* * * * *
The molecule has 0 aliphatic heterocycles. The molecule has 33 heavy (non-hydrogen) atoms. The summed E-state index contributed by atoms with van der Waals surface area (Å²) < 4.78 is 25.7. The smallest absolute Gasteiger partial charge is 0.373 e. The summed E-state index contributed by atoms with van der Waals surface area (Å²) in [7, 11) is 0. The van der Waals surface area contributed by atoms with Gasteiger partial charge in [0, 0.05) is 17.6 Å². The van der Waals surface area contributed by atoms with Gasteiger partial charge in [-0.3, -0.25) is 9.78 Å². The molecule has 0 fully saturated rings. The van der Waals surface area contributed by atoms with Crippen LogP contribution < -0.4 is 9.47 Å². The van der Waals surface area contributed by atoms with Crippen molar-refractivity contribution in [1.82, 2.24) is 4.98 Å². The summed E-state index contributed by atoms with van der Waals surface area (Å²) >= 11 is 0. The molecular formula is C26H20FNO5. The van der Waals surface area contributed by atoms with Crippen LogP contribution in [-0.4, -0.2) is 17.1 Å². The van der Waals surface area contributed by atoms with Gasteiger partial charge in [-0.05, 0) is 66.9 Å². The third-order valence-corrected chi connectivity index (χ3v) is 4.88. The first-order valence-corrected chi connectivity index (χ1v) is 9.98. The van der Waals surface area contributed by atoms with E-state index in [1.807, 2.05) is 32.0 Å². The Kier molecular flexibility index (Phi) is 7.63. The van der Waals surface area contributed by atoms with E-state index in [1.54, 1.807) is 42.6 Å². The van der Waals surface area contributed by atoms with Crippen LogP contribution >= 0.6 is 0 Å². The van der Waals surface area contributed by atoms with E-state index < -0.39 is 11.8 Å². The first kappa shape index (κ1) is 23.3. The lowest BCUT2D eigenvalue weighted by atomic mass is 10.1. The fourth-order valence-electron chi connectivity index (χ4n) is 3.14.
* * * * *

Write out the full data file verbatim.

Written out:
The molecule has 0 aliphatic heterocycles. The molecule has 33 heavy (non-hydrogen) atoms. The summed E-state index contributed by atoms with van der Waals surface area (Å²) < 4.78 is 25.7. The smallest absolute Gasteiger partial charge is 0.373 e. The summed E-state index contributed by atoms with van der Waals surface area (Å²) in [7, 11) is 0. The van der Waals surface area contributed by atoms with Gasteiger partial charge in [0, 0.05) is 17.6 Å². The van der Waals surface area contributed by atoms with Gasteiger partial charge in [-0.3, -0.25) is 9.78 Å². The molecule has 0 fully saturated rings. The van der Waals surface area contributed by atoms with Crippen LogP contribution < -0.4 is 9.47 Å². The van der Waals surface area contributed by atoms with Crippen molar-refractivity contribution in [1.82, 2.24) is 4.98 Å². The summed E-state index contributed by atoms with van der Waals surface area (Å²) >= 11 is 0. The molecular formula is C26H20FNO5. The van der Waals surface area contributed by atoms with Crippen LogP contribution in [-0.4, -0.2) is 17.1 Å². The van der Waals surface area contributed by atoms with Gasteiger partial charge in [-0.05, 0) is 66.9 Å². The third-order valence-corrected chi connectivity index (χ3v) is 4.88. The first-order valence-corrected chi connectivity index (χ1v) is 9.98. The van der Waals surface area contributed by atoms with E-state index in [1.807, 2.05) is 32.0 Å². The Kier molecular flexibility index (Phi) is 7.63. The van der Waals surface area contributed by atoms with E-state index in [1.54, 1.807) is 42.6 Å². The van der Waals surface area contributed by atoms with Crippen LogP contribution >= 0.6 is 0 Å². The van der Waals surface area contributed by atoms with E-state index < -0.39 is 11.8 Å². The first kappa shape index (κ1) is 23.3. The lowest BCUT2D eigenvalue weighted by atomic mass is 10.1. The fourth-order valence-electron chi connectivity index (χ4n) is 3.14.